The windows terminal normally it will not allow admin tabs to open simultaneously with other non-elevated tabs. But with a third party tool, it is possible! Here’s how to start PowerShell as administrator in Windows Terminal.

How Windows Terminal handles administrative permissions

Run PowerShell As administrator (also known as elevated PowerShell), allows you to execute commands and access files that are normally restricted. The commands and files that are restricted tend to be critical to the operation and security of the operating system, requiring special administrative permissions to run, move, modify, or delete.

Windows Terminal does not allow you to have PowerShell tabs open with mixed permissions for security reasons. It’s hard to completely isolate open tabs from each other; in practice, that means something running in a non-elevated PowerShell tab could escalate its permissions through an elevated PowerShell tab, leaving your PC exposed. The developers decided that the risk, while small, was best avoided altogether.

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How to Start PowerShell as Administrator in Windows Terminal

Since Windows Terminal doesn’t natively allow mixed-permission tabs, there’s only one way to run PowerShell as an administrator within Windows Terminal: run Windows Terminal as an administrator. When Windows Terminal is running as administrator, all newly opened tabs will also run as administrator.

To run Windows Terminal as an administrator, click Start, type “terminal” in the search bar, then click the chevron (it looks like an arrow without a tail) to expand the list of options.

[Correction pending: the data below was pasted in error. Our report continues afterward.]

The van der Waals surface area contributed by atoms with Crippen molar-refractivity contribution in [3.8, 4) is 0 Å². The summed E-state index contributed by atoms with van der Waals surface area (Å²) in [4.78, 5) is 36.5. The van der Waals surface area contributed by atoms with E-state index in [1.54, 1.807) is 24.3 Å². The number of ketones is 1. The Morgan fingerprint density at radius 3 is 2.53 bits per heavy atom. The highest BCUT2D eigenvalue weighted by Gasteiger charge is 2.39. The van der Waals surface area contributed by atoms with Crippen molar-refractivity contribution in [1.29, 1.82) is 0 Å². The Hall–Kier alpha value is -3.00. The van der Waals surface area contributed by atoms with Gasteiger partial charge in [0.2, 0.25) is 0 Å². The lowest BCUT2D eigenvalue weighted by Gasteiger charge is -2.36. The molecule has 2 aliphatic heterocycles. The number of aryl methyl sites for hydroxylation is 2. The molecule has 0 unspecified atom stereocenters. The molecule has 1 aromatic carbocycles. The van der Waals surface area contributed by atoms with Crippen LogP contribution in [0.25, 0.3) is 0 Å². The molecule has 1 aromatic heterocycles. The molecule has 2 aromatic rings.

Click on the chevron

Click “Run as administrator” in the expanded list.

Suggestion: you can also right-click on the Windows Terminal shortcut after searching for it and select “Run as administrator”.

click on

How to start PowerShell as administrator in Windows Terminal with third-party tools

Windows Terminal does not support mixing elevated and non-elevated PowerShell tabs for security reasons. If you want to do it anyway, you can enable it with a small open source program called gsudo.

Warning: Microsoft developers chose not to include this functionality for a reason. It has been repeatedly requested and refused. Note that mixing elevated and non-elevated command line environments in the same window presents a slight security risk.

Gsudo is installed from the command line using winget . Start PowerShell scribe winget install gerardog.gsudoand then press Enter.

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Winget installs gerardog.sudo in PowerShell

The installation will start immediately; When prompted to accept the terms and conditions, press the ykey and then press Enter. If it completes successfully, you will see something like this:

Successful installation of gsudo

Once gsudo has been installed, you need to open Windows Terminal and create a new profile. Click the chevron at the top of the Windows Terminal and then click “Settings.”

Click the chevron, then click

Click on “Add a new profile”, select “Windows PowerShell” and then click on “Duplicate”.

click on

We need to modify some lines in this profile.

First, you need to rename the duplicate profile to something descriptive, like “PowerShell (Admin),” so it doesn’t get mixed up with the non-admin PowerShell profile.

We also need to modify the command that is executed when this profile is activated. Click on the line labeled “Command Prompt”, type gsudo powershell.exeand then click “Save” at the bottom right.

Note: you can also change the icon if you want; it’s easy enough to create your own, or you can download icons from a site like either

Change the name, then change the command line, then click

You can launch the new elevated PowerShell in any Windows terminal by clicking the chevron near the top and selecting the PowerShell (Admin) profile.

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Click on

That’s it: now you can have admin and non-admin PowerShell windows open in the same terminal. If you want, the exact same process also works for the command prompt, except the command line is changed to gsudo cmdrather gsudo powershell.

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